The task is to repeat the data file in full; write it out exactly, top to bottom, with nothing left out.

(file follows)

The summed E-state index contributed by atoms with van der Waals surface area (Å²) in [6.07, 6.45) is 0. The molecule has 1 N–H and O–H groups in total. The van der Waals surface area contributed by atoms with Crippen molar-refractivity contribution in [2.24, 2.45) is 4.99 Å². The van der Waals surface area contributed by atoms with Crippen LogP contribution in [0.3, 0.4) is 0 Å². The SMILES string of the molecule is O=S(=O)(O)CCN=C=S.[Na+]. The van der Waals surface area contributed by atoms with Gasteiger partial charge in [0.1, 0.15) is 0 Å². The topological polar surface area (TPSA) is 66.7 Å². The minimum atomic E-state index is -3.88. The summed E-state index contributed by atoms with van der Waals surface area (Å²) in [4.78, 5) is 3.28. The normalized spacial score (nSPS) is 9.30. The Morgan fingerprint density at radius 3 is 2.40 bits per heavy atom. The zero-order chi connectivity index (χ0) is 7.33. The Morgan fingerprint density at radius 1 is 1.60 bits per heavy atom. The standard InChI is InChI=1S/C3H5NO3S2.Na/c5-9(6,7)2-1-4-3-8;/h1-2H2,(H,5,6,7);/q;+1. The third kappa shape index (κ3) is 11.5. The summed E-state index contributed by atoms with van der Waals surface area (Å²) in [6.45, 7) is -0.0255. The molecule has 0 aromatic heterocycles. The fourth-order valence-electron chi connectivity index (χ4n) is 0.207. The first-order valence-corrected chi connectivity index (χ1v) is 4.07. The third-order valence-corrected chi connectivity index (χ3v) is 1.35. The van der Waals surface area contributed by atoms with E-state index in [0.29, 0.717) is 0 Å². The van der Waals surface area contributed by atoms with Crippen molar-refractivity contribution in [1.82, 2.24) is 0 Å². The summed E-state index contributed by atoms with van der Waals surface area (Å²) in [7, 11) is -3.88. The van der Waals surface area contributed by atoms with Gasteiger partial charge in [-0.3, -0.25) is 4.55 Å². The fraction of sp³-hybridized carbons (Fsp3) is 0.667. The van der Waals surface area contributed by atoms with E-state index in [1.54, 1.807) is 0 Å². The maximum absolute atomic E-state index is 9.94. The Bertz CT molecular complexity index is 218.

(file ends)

The summed E-state index contributed by atoms with van der Waals surface area (Å²) in [6.07, 6.45) is 0. The molecule has 1 N–H and O–H groups in total. The van der Waals surface area contributed by atoms with Crippen molar-refractivity contribution in [2.24, 2.45) is 4.99 Å². The van der Waals surface area contributed by atoms with Crippen LogP contribution in [0.3, 0.4) is 0 Å². The SMILES string of the molecule is O=S(=O)(O)CCN=C=S.[Na+]. The van der Waals surface area contributed by atoms with Gasteiger partial charge in [0.1, 0.15) is 0 Å². The topological polar surface area (TPSA) is 66.7 Å². The minimum atomic E-state index is -3.88. The summed E-state index contributed by atoms with van der Waals surface area (Å²) in [4.78, 5) is 3.28. The normalized spacial score (nSPS) is 9.30. The Morgan fingerprint density at radius 3 is 2.40 bits per heavy atom. The zero-order chi connectivity index (χ0) is 7.33. The Morgan fingerprint density at radius 1 is 1.60 bits per heavy atom. The standard InChI is InChI=1S/C3H5NO3S2.Na/c5-9(6,7)2-1-4-3-8;/h1-2H2,(H,5,6,7);/q;+1. The third kappa shape index (κ3) is 11.5. The summed E-state index contributed by atoms with van der Waals surface area (Å²) in [6.45, 7) is -0.0255. The molecule has 0 aromatic heterocycles. The fourth-order valence-electron chi connectivity index (χ4n) is 0.207. The first-order valence-corrected chi connectivity index (χ1v) is 4.07. The third-order valence-corrected chi connectivity index (χ3v) is 1.35. The van der Waals surface area contributed by atoms with E-state index in [0.29, 0.717) is 0 Å². The van der Waals surface area contributed by atoms with Crippen molar-refractivity contribution in [1.82, 2.24) is 0 Å². The summed E-state index contributed by atoms with van der Waals surface area (Å²) in [7, 11) is -3.88. The van der Waals surface area contributed by atoms with Gasteiger partial charge in [-0.3, -0.25) is 4.55 Å². The fraction of sp³-hybridized carbons (Fsp3) is 0.667. The van der Waals surface area contributed by atoms with E-state index in [1.54, 1.807) is 0 Å². The maximum absolute atomic E-state index is 9.94. The Bertz CT molecular complexity index is 218.